On February 24, 2015, U.S. Bankruptcy Judge Robert D. Drain gave Binder & Binder LLP, the struggling Social Security disability firm, access to $6 million in private equity financing to make payroll, calling the arguments of bank lenders that opposed the cash infusion “idiotic.”
The approved financing deal should allow Stellus Capital Investment Corp to provide enough cash for Binder & Binder to meet its payroll obligations and avoid an immediate shutdown. Judge Drain made the finding after Binder & Binder witnesses said a forced shutdown — in which the firm would fail to make payroll in coming days and disappear, leaving its remaining revenue streams to be collected by the two banks — would be the worst-case scenario for all involved.
The judge made the ruling while expressing doubt about whether Binder & Binder could survive as a going concern in the face of increasingly delayed fee payments in the environment of the current Republican-controlled U.S. Congress, whose members have expressed open hostility toward claimants’ representatives, and a desire for more budget cuts in Binder & Binder’s two main sources of fee payments: the Social Security Administration and the Veterans Administration.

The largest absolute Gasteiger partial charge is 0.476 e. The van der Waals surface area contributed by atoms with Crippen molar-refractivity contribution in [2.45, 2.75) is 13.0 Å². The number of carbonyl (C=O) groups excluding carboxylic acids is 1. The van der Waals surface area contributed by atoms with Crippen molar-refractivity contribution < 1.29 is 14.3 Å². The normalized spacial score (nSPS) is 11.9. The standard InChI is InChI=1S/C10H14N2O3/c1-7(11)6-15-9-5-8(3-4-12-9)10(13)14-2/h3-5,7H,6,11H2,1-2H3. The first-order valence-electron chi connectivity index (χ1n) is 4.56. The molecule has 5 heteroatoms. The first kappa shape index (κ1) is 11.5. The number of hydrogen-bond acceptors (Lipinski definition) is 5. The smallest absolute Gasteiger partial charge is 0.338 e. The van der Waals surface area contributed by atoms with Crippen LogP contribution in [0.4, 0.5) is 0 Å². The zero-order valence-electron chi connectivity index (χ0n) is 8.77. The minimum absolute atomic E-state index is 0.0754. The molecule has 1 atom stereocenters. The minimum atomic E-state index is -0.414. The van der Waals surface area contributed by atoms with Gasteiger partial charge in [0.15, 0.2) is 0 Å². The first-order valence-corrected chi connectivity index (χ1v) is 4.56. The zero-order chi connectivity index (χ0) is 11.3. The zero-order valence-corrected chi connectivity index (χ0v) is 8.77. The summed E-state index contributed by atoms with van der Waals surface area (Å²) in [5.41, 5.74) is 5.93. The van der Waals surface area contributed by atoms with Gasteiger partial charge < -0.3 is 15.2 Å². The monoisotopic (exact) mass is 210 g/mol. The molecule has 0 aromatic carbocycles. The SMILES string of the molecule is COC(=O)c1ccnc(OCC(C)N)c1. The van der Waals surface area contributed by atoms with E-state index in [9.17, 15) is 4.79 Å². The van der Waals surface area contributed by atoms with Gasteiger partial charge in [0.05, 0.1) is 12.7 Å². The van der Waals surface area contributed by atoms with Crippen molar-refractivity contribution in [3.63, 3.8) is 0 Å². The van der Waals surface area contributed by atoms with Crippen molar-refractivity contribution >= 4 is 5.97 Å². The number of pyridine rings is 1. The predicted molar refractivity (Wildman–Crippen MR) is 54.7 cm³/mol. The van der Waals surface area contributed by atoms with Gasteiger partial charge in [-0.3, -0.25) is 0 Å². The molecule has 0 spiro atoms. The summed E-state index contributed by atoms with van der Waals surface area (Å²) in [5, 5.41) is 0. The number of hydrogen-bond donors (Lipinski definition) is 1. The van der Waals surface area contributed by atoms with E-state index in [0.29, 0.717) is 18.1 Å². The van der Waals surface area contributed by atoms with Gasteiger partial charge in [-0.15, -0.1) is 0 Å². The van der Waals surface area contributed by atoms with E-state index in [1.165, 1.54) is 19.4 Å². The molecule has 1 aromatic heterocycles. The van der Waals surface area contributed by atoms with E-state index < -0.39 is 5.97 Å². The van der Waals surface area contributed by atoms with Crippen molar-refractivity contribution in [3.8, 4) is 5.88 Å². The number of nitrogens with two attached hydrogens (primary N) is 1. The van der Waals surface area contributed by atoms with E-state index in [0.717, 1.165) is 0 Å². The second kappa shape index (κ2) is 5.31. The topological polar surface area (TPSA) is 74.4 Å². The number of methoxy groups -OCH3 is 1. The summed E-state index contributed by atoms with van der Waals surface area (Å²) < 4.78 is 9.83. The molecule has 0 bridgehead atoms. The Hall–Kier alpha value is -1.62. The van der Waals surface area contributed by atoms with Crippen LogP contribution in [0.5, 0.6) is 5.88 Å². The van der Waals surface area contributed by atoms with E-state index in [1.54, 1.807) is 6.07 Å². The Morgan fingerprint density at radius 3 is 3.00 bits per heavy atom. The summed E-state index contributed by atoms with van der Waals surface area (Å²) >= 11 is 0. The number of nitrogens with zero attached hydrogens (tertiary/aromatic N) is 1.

Regardless of whether Binder & Binder survives or is wound down in an orderly fashion, witnesses, including Binder & Binder Chief Restructuring Officer William Brandt of Development Specialists Inc., said that the firm would close under performing offices and ultimately lay off a large portion of its workforce.